The Obama administration came out Thursday in support of emergency education funding legislation that would provide $23 billion to preserve teacher jobs in the face of massive impending layoffs across the country.
"We are gravely concerned that ongoing state and local budget challenges are threatening hundreds of thousands of teacher jobs for the upcoming school year, with estimates ranging from 100,000 to 300,000 education jobs at risk," Education Secretary Arne Duncan wrote in a letter to House Speaker Nancy Pelosi, D-Calif., and Senate Majority Leader Harry Reid, D-Nev.
"Without swift action, millions of children will experience these budget cuts in one way or another through reductions in class time; cuts to early childhood programs, extracurricular activities, and summer school; and reduced course offerings as teachers are laid off," the letter continued.
Duncan's letter, which received White House support, urged Congress to include the emergency funding in an upcoming supplemental spending bill to fund military operations and other expenses.
"We know that economic prosperity and educational success go hand in hand, which is why the Obama administration is concerned by looming state and local budget cuts that threaten the jobs of hundreds of thousands of teachers across the country," Domestic Policy Director Melody Barnes wrote in a blog posted yesterday to the White House website.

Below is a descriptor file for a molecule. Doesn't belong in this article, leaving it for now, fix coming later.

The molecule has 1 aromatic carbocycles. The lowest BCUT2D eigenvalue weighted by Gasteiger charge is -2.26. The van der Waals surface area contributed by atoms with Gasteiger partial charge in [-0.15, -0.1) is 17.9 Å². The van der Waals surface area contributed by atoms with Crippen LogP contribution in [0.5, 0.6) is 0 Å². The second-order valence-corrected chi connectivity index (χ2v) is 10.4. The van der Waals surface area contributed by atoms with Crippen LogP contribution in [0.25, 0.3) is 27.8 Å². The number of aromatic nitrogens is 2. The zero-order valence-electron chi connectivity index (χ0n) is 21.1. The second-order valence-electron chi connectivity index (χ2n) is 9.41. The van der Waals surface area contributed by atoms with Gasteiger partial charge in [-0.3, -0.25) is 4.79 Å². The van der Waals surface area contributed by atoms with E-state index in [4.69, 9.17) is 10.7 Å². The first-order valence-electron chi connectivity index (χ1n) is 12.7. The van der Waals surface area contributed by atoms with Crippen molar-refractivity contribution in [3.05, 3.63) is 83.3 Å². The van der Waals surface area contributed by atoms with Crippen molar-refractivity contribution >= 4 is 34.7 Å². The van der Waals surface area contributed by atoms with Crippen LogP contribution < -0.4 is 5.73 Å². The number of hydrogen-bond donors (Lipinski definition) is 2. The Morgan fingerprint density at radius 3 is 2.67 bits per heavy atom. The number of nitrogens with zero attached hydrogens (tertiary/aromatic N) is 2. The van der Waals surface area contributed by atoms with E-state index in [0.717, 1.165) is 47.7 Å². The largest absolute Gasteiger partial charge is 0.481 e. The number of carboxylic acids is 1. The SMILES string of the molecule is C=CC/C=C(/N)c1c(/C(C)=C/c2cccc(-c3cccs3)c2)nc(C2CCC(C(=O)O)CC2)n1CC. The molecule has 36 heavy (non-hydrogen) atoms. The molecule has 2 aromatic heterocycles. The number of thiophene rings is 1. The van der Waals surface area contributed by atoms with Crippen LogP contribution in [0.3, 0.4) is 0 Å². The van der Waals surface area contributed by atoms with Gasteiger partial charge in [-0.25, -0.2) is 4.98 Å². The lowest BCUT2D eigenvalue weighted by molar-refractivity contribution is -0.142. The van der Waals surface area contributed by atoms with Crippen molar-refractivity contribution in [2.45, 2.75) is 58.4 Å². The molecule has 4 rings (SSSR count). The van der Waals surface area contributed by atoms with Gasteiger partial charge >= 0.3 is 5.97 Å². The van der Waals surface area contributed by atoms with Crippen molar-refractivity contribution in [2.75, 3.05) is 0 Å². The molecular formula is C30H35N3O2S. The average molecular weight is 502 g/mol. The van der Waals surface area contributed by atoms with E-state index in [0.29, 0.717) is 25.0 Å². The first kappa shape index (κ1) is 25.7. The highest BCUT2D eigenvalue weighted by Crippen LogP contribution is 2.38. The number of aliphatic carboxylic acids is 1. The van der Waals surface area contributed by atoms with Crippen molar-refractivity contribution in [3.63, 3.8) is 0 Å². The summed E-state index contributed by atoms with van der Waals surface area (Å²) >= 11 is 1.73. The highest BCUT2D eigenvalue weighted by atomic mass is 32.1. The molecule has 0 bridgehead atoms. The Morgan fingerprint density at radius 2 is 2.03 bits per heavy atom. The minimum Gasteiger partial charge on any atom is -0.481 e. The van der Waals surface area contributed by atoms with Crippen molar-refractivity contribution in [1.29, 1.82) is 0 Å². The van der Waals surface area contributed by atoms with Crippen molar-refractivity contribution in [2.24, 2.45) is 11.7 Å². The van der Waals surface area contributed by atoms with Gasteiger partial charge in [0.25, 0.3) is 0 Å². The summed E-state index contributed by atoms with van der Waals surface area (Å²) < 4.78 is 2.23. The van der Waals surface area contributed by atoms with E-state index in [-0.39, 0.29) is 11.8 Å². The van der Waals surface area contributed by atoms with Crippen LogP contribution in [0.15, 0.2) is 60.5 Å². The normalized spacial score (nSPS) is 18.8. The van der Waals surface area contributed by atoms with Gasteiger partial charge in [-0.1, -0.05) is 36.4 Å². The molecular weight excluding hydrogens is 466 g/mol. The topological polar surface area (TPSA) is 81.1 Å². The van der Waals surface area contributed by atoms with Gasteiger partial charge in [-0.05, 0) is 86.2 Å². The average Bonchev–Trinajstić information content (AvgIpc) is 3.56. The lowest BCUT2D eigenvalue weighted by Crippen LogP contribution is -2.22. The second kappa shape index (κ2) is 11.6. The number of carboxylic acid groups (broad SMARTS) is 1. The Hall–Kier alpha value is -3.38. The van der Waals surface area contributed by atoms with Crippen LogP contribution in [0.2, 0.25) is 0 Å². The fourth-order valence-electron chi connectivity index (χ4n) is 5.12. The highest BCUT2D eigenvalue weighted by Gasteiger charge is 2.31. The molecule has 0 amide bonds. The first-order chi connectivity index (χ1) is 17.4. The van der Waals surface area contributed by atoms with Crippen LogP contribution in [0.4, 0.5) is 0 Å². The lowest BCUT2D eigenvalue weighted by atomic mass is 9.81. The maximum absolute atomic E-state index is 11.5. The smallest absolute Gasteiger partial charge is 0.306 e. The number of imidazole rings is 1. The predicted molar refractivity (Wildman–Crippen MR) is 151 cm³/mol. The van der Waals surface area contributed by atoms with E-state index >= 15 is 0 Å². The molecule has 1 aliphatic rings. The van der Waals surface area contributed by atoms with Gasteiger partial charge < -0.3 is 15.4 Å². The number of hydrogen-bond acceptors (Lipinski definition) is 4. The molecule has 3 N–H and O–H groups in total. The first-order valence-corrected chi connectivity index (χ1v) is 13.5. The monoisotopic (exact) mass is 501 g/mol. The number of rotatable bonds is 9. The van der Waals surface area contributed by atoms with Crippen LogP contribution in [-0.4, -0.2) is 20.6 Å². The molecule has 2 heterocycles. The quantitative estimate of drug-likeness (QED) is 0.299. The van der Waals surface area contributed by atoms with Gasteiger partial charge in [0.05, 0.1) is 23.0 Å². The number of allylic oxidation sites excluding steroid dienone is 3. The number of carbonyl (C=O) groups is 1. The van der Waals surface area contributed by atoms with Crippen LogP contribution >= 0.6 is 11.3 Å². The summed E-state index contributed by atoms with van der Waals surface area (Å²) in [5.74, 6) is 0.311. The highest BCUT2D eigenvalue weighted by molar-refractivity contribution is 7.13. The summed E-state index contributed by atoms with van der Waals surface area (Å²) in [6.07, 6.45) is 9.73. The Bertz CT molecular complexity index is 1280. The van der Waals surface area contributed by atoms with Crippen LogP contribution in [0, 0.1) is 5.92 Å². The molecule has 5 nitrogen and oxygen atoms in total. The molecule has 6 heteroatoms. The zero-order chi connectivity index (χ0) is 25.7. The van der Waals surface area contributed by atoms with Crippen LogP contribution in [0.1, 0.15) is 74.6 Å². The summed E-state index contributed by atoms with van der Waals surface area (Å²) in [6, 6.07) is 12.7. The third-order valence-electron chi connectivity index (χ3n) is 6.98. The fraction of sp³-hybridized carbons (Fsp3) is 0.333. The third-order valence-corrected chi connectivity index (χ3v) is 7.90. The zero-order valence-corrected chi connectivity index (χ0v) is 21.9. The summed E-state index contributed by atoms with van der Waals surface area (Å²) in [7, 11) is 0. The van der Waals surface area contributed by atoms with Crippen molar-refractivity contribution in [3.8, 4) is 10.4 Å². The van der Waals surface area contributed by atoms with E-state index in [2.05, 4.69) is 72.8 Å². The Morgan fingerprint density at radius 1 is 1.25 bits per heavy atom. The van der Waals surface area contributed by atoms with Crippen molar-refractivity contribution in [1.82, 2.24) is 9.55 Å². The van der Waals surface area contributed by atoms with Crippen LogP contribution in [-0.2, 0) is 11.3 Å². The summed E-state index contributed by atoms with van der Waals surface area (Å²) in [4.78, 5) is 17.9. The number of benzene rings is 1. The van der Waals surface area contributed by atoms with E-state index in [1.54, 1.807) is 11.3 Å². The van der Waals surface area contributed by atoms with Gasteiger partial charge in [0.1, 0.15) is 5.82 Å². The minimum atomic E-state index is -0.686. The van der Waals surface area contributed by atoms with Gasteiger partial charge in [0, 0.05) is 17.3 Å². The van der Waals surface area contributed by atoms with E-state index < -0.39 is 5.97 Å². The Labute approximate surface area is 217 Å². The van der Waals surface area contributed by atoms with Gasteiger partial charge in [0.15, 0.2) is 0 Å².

In addition to the $23 billion to save teacher jobs, Duncan also asked Congress to approve $2 billion to support police and firefighter jobs and an additional $1 billion for early childhood education jobs.
Sen. Tom Harkin, D-Iowa, chairman of the appropriations subcommittee on education, has proposed legislation, the "Keep Our Educators Working Act," which would create a $23 billion education jobs fund to help states retain and hire teachers and other school staff members.
While the bill has significant support from Democrats, several Republicans have voiced concerns that it would be yet another government bailout.
"The most important thing we can do to protect our children is to stop the reckless spending that has already mortgaged their future. The federal government cannot afford another $23 billion modeled on the failed economic stimulus, and our states cannot afford to become wards of the federal government," senior Republican member of the House Education and Labor Committee Rep John Kline, R-Minn., said in a statement.
In addition to state budget shortfalls across the country, stimulus funding for education is also winding down. The Recovery Act, specifically the State Fiscal Stabilization Fund, has helped save upwards of 300,000 education jobs. Since the Recovery Act was enacted, the Education Department has provided roughly $100 billion to states. The Harkin bill would, in essence, be an extension of the state funding.
With a steep funding "cliff" imminent, states will likely be forced to make broad cuts. Massive layoffs of teachers are expected to have a dramatic impact on students: come next fall students may face larger class sizes, fewer after-school and summer programs, and the elimination of certain subjects -- such as art, music, or advanced placement classes.